WLANs Go to College

By Jim Geier

September 20, 2002

Colleges are finding compelling reasons to deploy wireless LANs. Learn what's prompting these schools to go wireless and what issues they need to consider.

The list of schools deploying wireless LANs is increasing every day. The University of Oklahoma, Stanford, Washington's American University and many others have already installed wireless LANs, and most other colleges are actively considering deployments. Let's take a closer look at the benefits of wireless in colleges and consider some potential issues.

Widespread, Mobile Network Access

Many colleges are finding beneficial reasons to install wireless LANs, mostly to provide mobile network applications to their students. In fact, schools have begun using the existence of wireless LAN access as a competitive advantage. These schools are targeting the growing number of students with laptops and expectations of accessing the Internet and school resources from anywhere on campus, such as classrooms, libraries, quads, and dormitories. Students are able to readily check email, surf the Web, access specialized school applications, check grades, and view transcripts. As a result, students make better use of their time.

WLANs Reduce Networking Costs

Many colleges are finding that wireless LANs save on costs, especially in networking new or renovated buildings. For example, the University of Southern Mississippi installed 300 wireless access points rather than rewire buildings on campus. The school is only paying approximately $9,000 per building for wireless, rather than $75,000 per building for a wired system. The savings comes not just from less wiring but also the corresponding reduction in installation labor.

Of course, cost savings is only one factor. Wireless LANs also provide broader, mobile access to the users.

Some schools, such as New England University, are very old and difficult to wire. In this case, it's impractical and cost prohibitive to install a traditional wired network. In order to save money and the historic nature of the school's buildings, a wireless LAN is really the only alternative.

802.11 Phones Enhance Security

In addition to providing network access for laptops and PDAs, a wireless LAN is an infrastructure that can support 802.11 wireless telephones. For example, the New Brunswick School in New Jersey installed portable 802.11 SpectraLink telephones to enable custodial staff and teachers to keep in contact as they move about the facilities. The enhanced communications offers a higher degree of security and better access to teachers from parents.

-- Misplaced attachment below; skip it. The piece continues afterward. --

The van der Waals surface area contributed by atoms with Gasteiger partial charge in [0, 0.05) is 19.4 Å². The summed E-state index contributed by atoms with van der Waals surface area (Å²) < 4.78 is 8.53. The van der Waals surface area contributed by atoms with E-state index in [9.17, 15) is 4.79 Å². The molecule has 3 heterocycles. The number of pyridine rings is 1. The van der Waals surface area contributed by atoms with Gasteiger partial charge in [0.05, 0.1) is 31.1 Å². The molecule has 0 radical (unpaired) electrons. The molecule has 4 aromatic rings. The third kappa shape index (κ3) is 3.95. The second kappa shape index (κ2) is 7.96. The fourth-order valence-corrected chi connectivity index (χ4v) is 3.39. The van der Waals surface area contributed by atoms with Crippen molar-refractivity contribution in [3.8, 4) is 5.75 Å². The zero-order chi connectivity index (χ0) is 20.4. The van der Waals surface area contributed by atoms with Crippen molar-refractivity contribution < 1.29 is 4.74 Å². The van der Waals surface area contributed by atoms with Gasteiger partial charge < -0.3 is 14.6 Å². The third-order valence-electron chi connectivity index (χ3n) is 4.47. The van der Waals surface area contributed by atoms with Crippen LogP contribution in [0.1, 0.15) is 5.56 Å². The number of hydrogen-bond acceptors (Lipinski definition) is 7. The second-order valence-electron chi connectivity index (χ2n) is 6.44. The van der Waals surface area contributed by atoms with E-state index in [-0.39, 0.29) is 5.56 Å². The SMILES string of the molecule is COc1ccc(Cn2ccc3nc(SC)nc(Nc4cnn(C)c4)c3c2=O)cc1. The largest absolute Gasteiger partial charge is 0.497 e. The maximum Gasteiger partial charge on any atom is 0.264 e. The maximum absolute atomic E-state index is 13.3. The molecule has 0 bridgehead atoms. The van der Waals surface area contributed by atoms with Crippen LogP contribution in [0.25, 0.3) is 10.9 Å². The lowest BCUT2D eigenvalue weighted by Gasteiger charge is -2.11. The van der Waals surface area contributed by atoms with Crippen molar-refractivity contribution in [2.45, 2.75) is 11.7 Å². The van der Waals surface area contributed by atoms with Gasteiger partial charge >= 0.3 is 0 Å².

WLANs Augment Computer Rooms

It's expensive to establish and maintain computer rooms for students to utilize for accessing the Internet and completing lab assignments. Students must often wait in line for using a computer in a lab, which cuts into other activities. A wireless LAN, however, gives students access to needed resources using their own laptop from anywhere on campus at any time, even after the traditional computer room closes. This more evenly distributes network access to all students, enhancing student efficiency. Of course the school can also save the costs of running the computer lab.

Think About The Issues

Even though a wireless LAN offers many benefits, schools need to consider potential issues before diving into deployment. The following offers some items to consider:

  • Potential security threats. The 802.11 security mechanism, WEP (wired equivalent privacy), doesn't provide much protection because a hacker using common tools available from the Internet can decode WEP encrypted data with enough patience. A university is at risk because some students may find it "fun" to break through LAN security and make inappropriate use of school resources. Schools must deploy additional security mechanisms to protect sensitive information, such as grades and financial data.

  • Performance issues. The use of wireless LANs in a school requires bandwidth. For example, there could be a hundred students within close proximity (e.g., in nearby classrooms) actively accessing network resources. This can easily bog down a local access point. In order to accommodate a high density of users, schools should consider the use of an 802.11a network to maximize capacity.

  • Reduced battery life. Radio NICs consume significant power from laptop batteries, so students will quickly discover that they need to charge their batteries more often. Consequently, schools need to ensure it's convenient for students to plug into AC outlets throughout the campus, such as classrooms and libraries. In addition, students should be made aware of the possible use of 802.11 power saving mode to increase battery life.

Regardless of these issues, schools (especially universities) are installing wireless LANs all over. Within a couple years, the presence of a wireless LAN in schools will be commonplace. If you're a school and don't have plans to go wireless, you'd better get started!

Jim Geier provides independent consulting services to companies developing and deploying wireless network solutions. He is the author of the book, Wireless LANs (SAMs, 2001), and regularly instructs workshops on wireless LANs.

Join Jim for discussions as he answers questions in the 802.11 Planet Forums.

Can your local schools easily jump on the Wi-Fi band wagon? Join us at the 802.11 Planet Conference & Expo, Dec. 3-5 in Santa Clara, CA. One of our sessions will cover "Leveraging an 802.11 Backbone in Education."



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